Practices

EKADASHI VIRADHAM

Ekadashi Viradham is practised in most of the homes. Fasting on the thithi Ekadashi is considered to be a way to reach Vaikundam. We have attempted to discuss the significance of Ekadashi Viradham in this blog.

Ekadashi is the eleventh day of the moon cycle, both from the Purnima (full moon) and from the Amavasya (new moon). Well-known as the day of Lord Hari, this is celebrated as one of the highly auspicious days suitable for fasting. Ekadashi is also termed as “Upavaasam” since we stay (Vaasam) close(Upa) to Perumal all day by chanting his naamam and thinking about him all day long without partaking any food.

Different levels of observing Ekadashi Viradham

People observe Ekadashi Viradham in different ways. It predominantly depends on their age and lifestyle. We have enlisted the different ways in which Ekadashi Viradham is observed.

 

  • The real way to observe Ekadashi is to fast completely without even taking water. This is called nirjala fast.
  • If you cannot observe a nirjala fast, you can take just water.
  • If you cannot do that, you can also take a little fruit and milk.
  • The next option is that you can also take other non-grain foods like vegetables (except onion and garlic), roots, nuts, varai, sabudana, etc., only once during the fast.
  • The last option is to take the above items three times like on a regular day.

 Fast should be taken because of buoyancy of feeling and not fatigue. People who are weak cannot take nirjala viradham. They could take the other levels of Viradham as mentioned above.

 

 Are-You-Fasting-Today

How do we observe Ekadashi viradham?

Ekadashi Viradham is observed from sunrise to sunset of the day where the thidhi Ekadashi comes on the dawn. The viradham can be observed by all irrespective of gender, age, class and caste.

One gets the benefits of Ekadashi Viradham by engaging themselves in the spiritual activities for the whole day. This include

Remembering the pastimes of Lord Krishna or the other incarnations of Lord Vishnu.

 How to break the fast is as important as the fast. Ekadeshi Vrata is broken on the next day after sunrise. People who observed nirjala vrata should break their fast by taking grains on the next day morning. The fast could also be broken by taking milk and fruits after sunrise.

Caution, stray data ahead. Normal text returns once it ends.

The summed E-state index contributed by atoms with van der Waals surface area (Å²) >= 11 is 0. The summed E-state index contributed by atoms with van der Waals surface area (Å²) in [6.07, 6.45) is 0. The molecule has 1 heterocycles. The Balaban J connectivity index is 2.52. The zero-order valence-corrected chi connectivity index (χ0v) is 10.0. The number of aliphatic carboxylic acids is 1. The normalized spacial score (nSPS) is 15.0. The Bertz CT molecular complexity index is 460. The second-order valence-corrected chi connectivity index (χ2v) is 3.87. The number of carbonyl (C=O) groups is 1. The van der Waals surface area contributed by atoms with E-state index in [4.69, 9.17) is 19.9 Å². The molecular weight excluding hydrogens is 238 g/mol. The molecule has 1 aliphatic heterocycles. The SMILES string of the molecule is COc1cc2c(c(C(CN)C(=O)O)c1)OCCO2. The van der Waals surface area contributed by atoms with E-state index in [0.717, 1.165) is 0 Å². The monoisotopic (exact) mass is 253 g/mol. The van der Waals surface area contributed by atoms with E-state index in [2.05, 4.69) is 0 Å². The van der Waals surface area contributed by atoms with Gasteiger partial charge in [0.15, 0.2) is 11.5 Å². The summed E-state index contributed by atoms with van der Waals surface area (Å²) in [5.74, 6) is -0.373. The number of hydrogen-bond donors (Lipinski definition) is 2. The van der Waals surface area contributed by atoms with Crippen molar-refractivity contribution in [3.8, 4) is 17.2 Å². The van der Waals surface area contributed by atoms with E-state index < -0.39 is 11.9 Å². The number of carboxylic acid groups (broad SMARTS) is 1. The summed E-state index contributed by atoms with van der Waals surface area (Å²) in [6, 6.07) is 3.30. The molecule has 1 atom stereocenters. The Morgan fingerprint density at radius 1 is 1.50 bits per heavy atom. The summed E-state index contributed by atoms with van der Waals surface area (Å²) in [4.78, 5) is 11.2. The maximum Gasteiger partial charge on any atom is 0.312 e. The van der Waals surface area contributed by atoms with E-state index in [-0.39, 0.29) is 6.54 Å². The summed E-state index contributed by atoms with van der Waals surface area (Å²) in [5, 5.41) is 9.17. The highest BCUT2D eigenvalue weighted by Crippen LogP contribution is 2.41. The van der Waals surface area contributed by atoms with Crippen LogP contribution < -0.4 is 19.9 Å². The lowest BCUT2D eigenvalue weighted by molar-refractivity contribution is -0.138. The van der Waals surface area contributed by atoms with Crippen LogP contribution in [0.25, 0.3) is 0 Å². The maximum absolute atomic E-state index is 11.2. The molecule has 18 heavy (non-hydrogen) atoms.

The purpose and benefits of Ekadashi

  • Fasting on days such as Ekadashi is meant for reducing the fat within the body .Although there is no intrinsic connection between fast and meditation, there is an advantage of keeping the body light and the stomach free from an excessive metabolic function. This would help in the physical and mental health.
  • When the stomach is given the duty of digestion, doctors will tell you, the blood circulation is accelerated towards the digestive organs, on account of which blood circulation to the head gets decreased after food is taken and so you feel sleepy and the thinking faculty practically ceases to function. 
  • On Ekadashi, more time can be utilised for spiritual activity. In this way, one can achieve both external and internal purity.
  • The real purpose of fasting on Ekadashi as increasing one’s faith and love for Krishna. By observing a fast on Ekadashi, we can minimise the bodily demands and engage our time in the service of the Lord by chanting the Hare Krishna mantra or performing similar service.
  • Padma Purana states that one should follow Ekadashi especially since even if one by trickery follows Ekadashi, all of his sins become destroyed and he very easily attains the supreme goal, the abode of Vaikuntha.

 

 We have also attached the words of Japanese Scientist Dr. Yoshinori Ohsumi on Ekadeshi for your reference:

“Japanese scientist Dr. Yoshinori Ohsumi for his research on autophagy. Autophagy means to “self-eat”. In other words, the process by which the human body eats it own damaged cells and unused proteins. Autophagy is a natural process and also one which occurs in cases of starvation. The failure of autophagy is one of the main reasons for accumulation of damaged cells which eventually leads to various diseases in the body. Autophagy is important to prevent/fight cancer and also plays a vital role in degrading and ‘consuming’ cells infected by bacteria and viruses.
I have to observe here that ancient India had recommended a practice of fasting (Ekadasi) one day in a fortnight. Many of us religiously follow this practice to this day as a penance for spiritual progress without any idea of the biological and therapeutic benefits of this practice. Through this process of fasting-induced autophagy, our body repairs its damaged and degenerated cells or used up the proteins of the damaged cells for its survival.
Whenever modern science conquers a frontier in any field, it somehow relates back to a quaint spiritual practice followed in India for generations.
A day in a fortnight spent in prayer and divine contemplation was a tonic for the mind and soul while the practice of fasting ensured that the body would heal and rejuvenate itself.
Clearly, our ancients believed in a process of holistic healing of both the body and the mind. They were able to, quite remarkably, connect the yearning for spiritual progress in a human being with the biological necessity of the human body. One cannot but marvel, and bow our heads with admiration and reverence, at their wisdom and deep scientific understanding of the body and the mind.”

References:

https://www.iskconbangalore.org/blog/ekadashi/

http://www.dlshq.org/religions/ekadasi.htm

tamilbrahminsforum.com

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